Furthermore, SUR1 plays a key role in cellular and microvascular dysfunction in various forms of central nervous system (CNS) injury (Simard et al., 2010). In situations of mechanical stress, inflammation, hypoxia, an upregulated SUR1 expression could be observed (Simard et al., 2012). A recent study revealed that post-injury SUR1 upregulation in the hippocampus was associated with a later disturbance in learning (Patel et al., 2010). Hence, it is clear that research on the specific functions of SUR1 is valuable.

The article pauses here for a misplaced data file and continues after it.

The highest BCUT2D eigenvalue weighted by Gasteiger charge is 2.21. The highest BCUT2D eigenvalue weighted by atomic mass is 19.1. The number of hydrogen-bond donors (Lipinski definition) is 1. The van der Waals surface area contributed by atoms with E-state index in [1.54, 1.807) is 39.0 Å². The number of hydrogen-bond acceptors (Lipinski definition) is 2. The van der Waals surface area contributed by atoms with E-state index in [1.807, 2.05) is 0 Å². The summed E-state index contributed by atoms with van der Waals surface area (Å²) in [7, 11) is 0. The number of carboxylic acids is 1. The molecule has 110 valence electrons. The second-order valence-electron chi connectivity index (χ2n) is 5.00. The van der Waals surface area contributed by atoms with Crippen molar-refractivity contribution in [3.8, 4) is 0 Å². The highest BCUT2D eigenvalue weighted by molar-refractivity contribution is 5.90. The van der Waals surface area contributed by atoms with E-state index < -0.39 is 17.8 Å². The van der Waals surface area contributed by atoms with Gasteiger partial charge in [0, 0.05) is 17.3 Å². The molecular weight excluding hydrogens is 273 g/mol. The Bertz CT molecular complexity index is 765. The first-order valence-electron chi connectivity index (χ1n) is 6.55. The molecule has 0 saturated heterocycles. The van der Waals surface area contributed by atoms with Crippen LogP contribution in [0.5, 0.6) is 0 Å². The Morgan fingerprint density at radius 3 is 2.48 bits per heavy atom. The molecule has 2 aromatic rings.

Thanks to various animal models, we have gained a better understanding of the aetiology, pathology, and molecular mechanisms of different disorders (Blesa et al., 2012). Over the past few decades, the adoption of molecular biology techniques for the genetic manipulation of rodents has resulted in a surge of interest in using these rodents as model systems for the investigation of almost all facets of mammalian biology (Sauer, 1998). Not only does this allow the direct assessment of gene function in intact animals, it also allows the design of increasingly useful animal models of human disease (Sauer, 1998). Therefore, we can apply gene knockout technology to explore the special function of the SUR1 gene in mammalian biology. Currently, there have been studies of SUR1 knockout mice in a variety of pathological conditions, such as persistent hyperinsulinaemic hypoglycaemia of infancy (PHHI) (Miki et al., 1999) and a severe dysregulation of glucose homeostasis known as congenital hyperinsulinism (CHI) (Straub et al., 2001; Dunne et al., 2004; Bryan et al., 2007; Nakamura & Bryan, 2014). Although much effort has been given in this field by using the SUR1 gene knockout mice, no direct evidence has been available for rats. When compared with mice, rats are closer to humans in cognitive behaviour and often serve as an ideal animal model of hypertension (Rimbaud et al., 2011; Fennell et al., 2002), diabetes mellitus (Reed et al., 2000; Chis et al., 2009), breast carcinoma (Mendes et al., 2005) and neurological disorders (McGonigle, 2014). In addition, considering that such studies require invasive procedures and large blood and tissue samples, the large body size of rats could be an advantage over the smaller mice (Srinivasan & Ramarao, 2007).